Deep Work

The Gist that I got:

Create a place or places for deep work free of distraction for
extended periods of well defined chunked work that are part of a strong
formed habit with daily rituals of getting up and winding down. Each
part of your day is segmented. Do not allow distractions or boredom
to get in the way. Make sure your outside activities help support
deep work meaning you don't extensively used social media, lots of
video games, etc--these things train you for consistent attentional switching
which is not part of deep work.

Before I say anything else, I need you know that I already accept the premise of this book for myself. I don’t know about anyone established and I would prefer to speak to my own experience not others.

The reality is that we are in an era in which shallow and low priority tasks consume our time from social media sites, to low quality tv shows that don’t tell us stories of what it means to be human or how to care for one another.

The best way to drown out highly valuable information rich content is not through suppression but with dilution; just dump so much information into the world that filtering out irrelevancy becomes increasingly difficult. I n an information saturated world with low quality content is the norm, deep thought and grappling with big ideas is the exception, the craftsman, deep worker, and thoughtful people are the rarity. Our time needs to be well spent, whatever that means to you, and in many cases being constantly connected provides the opposite.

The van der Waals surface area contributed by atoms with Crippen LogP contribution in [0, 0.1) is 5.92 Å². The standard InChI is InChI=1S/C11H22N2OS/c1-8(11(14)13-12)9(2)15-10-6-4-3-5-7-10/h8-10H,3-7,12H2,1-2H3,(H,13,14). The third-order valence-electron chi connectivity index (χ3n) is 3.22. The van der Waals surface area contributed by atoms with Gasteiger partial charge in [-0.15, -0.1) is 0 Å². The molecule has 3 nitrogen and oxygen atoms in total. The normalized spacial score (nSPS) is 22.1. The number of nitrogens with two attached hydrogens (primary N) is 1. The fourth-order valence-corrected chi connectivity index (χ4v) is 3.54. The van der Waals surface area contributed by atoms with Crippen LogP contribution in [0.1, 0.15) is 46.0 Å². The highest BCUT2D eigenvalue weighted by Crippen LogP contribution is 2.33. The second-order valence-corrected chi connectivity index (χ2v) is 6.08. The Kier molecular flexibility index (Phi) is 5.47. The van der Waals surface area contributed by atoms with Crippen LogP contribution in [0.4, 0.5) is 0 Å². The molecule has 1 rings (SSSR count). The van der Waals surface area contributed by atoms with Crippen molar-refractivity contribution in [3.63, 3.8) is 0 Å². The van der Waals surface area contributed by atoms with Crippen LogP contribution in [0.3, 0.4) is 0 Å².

This book is primary answering the question of how one gains valuable skills in the job market and getting increasingly high amounts of work done which makes us valuable. Cal Newport’s answer is deepwork.

What is Deep Work and how is it valauble?

The definition provided in the book is

Professional activities performed in a state of distraction-free concentration that push your cognitive capabilities to their limit. These efforts create new value, improve your skill, and are hard to replicate.

The book starts to cover some of the big names who use deep work which include: Carl Jung, Bill Gates, Neal Stephenson. Deep work is extremely common amongst people known for their productivity.

Why are knowledge workers losing their connection with deep work? The term Newport uses is Network tools to describe a set of tools designed to connect us.

Shallow work is the opposite of deep work. I think of it as trivial or easy tasks that don’t push the needle forward much on the big and high value tasks in our lives.

Cross referencing some work from other sources social media reduces your ability for deep work, potentially permanently. [I’ll look more into this later]. I hope that thought scares you as much as it does for me.